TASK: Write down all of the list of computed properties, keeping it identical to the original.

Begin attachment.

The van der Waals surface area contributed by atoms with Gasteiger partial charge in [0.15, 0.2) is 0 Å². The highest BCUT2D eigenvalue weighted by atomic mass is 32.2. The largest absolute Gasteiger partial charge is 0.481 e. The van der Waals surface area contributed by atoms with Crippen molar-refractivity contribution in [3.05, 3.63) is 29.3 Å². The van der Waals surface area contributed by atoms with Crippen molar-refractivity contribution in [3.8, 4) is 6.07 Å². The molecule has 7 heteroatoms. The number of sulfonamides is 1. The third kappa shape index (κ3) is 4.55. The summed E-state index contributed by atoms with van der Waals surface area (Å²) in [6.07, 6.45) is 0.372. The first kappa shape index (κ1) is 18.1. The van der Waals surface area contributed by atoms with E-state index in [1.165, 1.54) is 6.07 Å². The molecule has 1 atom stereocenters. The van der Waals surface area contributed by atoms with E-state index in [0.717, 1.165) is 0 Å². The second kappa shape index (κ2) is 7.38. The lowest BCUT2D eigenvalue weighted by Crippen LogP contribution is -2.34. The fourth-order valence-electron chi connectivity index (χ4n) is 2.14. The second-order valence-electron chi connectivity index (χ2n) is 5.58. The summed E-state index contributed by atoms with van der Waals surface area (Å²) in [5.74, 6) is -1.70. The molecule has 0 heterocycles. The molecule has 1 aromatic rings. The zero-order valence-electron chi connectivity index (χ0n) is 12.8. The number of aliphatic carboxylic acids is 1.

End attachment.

The van der Waals surface area contributed by atoms with Gasteiger partial charge in [0.15, 0.2) is 0 Å². The highest BCUT2D eigenvalue weighted by atomic mass is 32.2. The largest absolute Gasteiger partial charge is 0.481 e. The van der Waals surface area contributed by atoms with Crippen molar-refractivity contribution in [3.05, 3.63) is 29.3 Å². The van der Waals surface area contributed by atoms with Crippen molar-refractivity contribution in [3.8, 4) is 6.07 Å². The molecule has 7 heteroatoms. The number of sulfonamides is 1. The third kappa shape index (κ3) is 4.55. The summed E-state index contributed by atoms with van der Waals surface area (Å²) in [6.07, 6.45) is 0.372. The first kappa shape index (κ1) is 18.1. The van der Waals surface area contributed by atoms with E-state index in [1.165, 1.54) is 6.07 Å². The molecule has 1 atom stereocenters. The van der Waals surface area contributed by atoms with E-state index in [0.717, 1.165) is 0 Å². The second kappa shape index (κ2) is 7.38. The lowest BCUT2D eigenvalue weighted by Crippen LogP contribution is -2.34. The fourth-order valence-electron chi connectivity index (χ4n) is 2.14. The second-order valence-electron chi connectivity index (χ2n) is 5.58. The summed E-state index contributed by atoms with van der Waals surface area (Å²) in [5.74, 6) is -1.70. The molecule has 0 heterocycles. The molecule has 1 aromatic rings. The zero-order valence-electron chi connectivity index (χ0n) is 12.8. The number of aliphatic carboxylic acids is 1.